Zenas Leonard: Narrative of the Adventures of Zenas Leonard

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Zenas Leonard

Narrative of the Adventures of Zenas Leonard

Of the adventures of a company of 70 men, who left St. Louis in the Spring of 1831, on an expedition to the Rocky Mountains, for the purpose of trapping for Furs, and trading with the Indians, by one of the company, Mr. ZENAS LEONARD, of Clearfield county, Pa. – comprising a minute description of the incidents of the adventure, and a valuable history of this immense territory – not from maps and charts, but from personal observation.

The Company under the command of Capt's. Gant and Blackwell, left St.Louis on the 24th of April, 1831. Each man was furnished with the necessary equipments for the expedition – such as traps, guns, amp;c.; also horses and goods of various descriptions, to trade with the Indians for furs and Buffaloe robes. We continued our journey in a western direction, in the state of Missouri, on the south side of the Missouri river, through a country thinly inhabited by the whites and friendly Indians, until we arrived at Fort Osage the extreme point of the white settlement. Here we remained several days and purchased and packed up a sufficiency of provision, as we then thought, for our subsistance through the wilderness to what is called the Buffaloe country; a distance of about 200 miles. From thence we proceeded up the Missouri until we arrived at the mouth of the Kanzas river, where we again tarried two or three days, for the purpose of trading some goods to the Kanzas Indians for corn, moccasins, amp;c.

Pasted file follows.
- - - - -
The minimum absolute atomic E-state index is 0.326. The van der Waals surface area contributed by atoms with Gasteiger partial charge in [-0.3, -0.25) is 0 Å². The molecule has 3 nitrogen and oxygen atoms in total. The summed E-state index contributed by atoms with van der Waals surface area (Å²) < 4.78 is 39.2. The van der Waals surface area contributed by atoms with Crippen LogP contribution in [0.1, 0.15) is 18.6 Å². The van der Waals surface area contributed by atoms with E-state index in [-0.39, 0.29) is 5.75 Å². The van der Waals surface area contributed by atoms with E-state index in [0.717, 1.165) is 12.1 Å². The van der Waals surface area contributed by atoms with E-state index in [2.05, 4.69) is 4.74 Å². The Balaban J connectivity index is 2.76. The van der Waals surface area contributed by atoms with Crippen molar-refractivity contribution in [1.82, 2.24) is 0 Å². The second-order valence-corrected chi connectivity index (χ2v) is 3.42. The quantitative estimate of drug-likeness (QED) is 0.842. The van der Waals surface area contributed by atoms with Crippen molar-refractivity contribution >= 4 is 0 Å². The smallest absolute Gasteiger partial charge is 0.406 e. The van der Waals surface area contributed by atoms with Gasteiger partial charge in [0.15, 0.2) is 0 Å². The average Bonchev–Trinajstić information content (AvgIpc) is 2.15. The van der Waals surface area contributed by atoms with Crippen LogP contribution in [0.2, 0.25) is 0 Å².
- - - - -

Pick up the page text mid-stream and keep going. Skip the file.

This tribe of Indians live in small huts, built of poles, covered with straw amp; dirt, and in shape are similar to a potatoe hole. They cultivate the soil quite extensively, and raise very good corn, pumpkins, beans and other vegetables. The principal chief is called "White Ploom." – The nation is supposed to contain 800 warriors.